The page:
Honduras is a country of approximately 8,000,000 people.  The median age is 20.3, but most of the population is well below that. According to the CIA World Fact Book about 36% are un-or underemployed,  nearly 60% of the population lives in poverty. and of those employed, only 20% are employed in industry.  The rest are almost evenly split between agriculture and services.  We have a very young population ready to come into the job market, and virtually no jobs.


The minimum wage, after is was raised 61% last year, is L5,500 ($290.70) per month.  Many people work for less because they have to, some because one whole area of the country was exempt from the raise.  The canasta basica, the basic grocery cart,  contains contains 30 items.  As of 2008 it costs L4,309 ($324 USD), and it has gone up since the increase in the minimum wage, and the recent political turmoil.

So, what can be done to change this?  I believe the answer is in education.  The school system here is deplorable.  Children are not taught to think logically and strategically.  Last year, the children only went to school 100 days, due to a teacher's strike.  The teachers strike for just about any reason, and the only ones to suffer are the children.

As expatriates, we cannot change the system.  What Macho Man and I have decided to do is mentor a child.  This child is a family member.  We will see that he gets an education.  We will probably do some home schooling.  He wants to learn English, so he can talk to me, but that may be because I buy him chocolates.  ;-D  We will try to make sure he learns to make his own decisions, not based on propaganda, but on facts he can document for himself.

I am blessed.  I am very rich compared to most Hondurans.  I have potable water, electricity most of the time, enough to eat, and a roof over my head.  If I am not my brother's keeper, I am at least his helper.  I keep remembering, "Even as you do for the least of these my brethren."  I don't believe it is optional.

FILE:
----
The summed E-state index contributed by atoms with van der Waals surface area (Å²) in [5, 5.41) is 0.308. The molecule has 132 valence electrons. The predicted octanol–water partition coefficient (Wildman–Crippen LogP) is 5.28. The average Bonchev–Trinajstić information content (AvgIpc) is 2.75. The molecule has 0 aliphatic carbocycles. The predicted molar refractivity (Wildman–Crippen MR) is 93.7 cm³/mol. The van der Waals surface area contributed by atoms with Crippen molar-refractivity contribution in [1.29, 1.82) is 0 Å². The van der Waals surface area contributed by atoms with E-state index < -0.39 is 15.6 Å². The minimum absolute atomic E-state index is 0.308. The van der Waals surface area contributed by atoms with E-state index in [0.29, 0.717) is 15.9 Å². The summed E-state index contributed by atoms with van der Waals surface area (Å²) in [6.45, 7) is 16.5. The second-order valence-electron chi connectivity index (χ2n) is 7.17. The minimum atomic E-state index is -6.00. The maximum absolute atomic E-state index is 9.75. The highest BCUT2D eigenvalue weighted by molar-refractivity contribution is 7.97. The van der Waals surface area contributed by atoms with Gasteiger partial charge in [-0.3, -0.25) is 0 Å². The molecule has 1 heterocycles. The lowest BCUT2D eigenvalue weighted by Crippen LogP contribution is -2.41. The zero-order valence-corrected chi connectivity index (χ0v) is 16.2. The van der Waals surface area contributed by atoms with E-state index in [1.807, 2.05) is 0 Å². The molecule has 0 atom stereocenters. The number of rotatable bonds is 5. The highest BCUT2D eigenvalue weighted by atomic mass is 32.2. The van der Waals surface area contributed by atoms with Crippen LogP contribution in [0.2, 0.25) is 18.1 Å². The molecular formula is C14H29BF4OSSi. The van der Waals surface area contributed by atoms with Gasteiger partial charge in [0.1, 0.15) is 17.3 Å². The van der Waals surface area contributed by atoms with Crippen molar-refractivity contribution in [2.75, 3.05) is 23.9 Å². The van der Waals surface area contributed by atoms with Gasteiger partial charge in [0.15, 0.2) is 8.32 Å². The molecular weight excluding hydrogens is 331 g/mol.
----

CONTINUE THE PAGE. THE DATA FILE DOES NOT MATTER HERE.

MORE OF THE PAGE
Sunday, March 21, 2010

Clearing Up Some Misconceptions.

I had another article planned for today, but it will have to wait for another day.  This one is brought on by some comments I have received recently.

1.  Sleeping under a mosquito net in Honduras is a necessity, not a sexy, romantic decoration.  It especially not romantic at 3: AM, when you have to fight your way out to go to the bathroom. 

2.  We did not move to Honduras to avoid paying taxes.  The IRS insists that we pay taxes no matter where we live or where we earn our money.  My Social Security is taxed, even though I paid taxes on the money before it went to Social Security.

3.   We did not lose our rights as US citizens when we moved to Honduras, not even the right to pay our taxes.  We are allowed to vote in any Federal election, either by absentee ballot from our former State, or by absentee or personal ballot at the American Embassy in Tegucigalpa.  Florida allows us to vote in State elections by absentee ballot.  Not all States allow this.

4.   I have no problem being a Democrat and a Catholic at the same time.  I guess this was referring to the abortion issue.  I do not condone abortion.  It would never have been a choice for me.  On the other hand, I do not think I have a right to force my beliefs on others.  I also do not believe we can legislate morals. 

5.  Here comes a sticky one.  I do not believe in socialized medicine, but I do believe in a national insurance program.  I believe that health care is a basic right, not a privilege for those who can afford it.  I don't believe anyone should die because they have no insurance.  Before you start throwing rocks at me, go to http://www.factcheck.com/ and see how many lies have been told about the bill before Congress, on both sides of the aisle.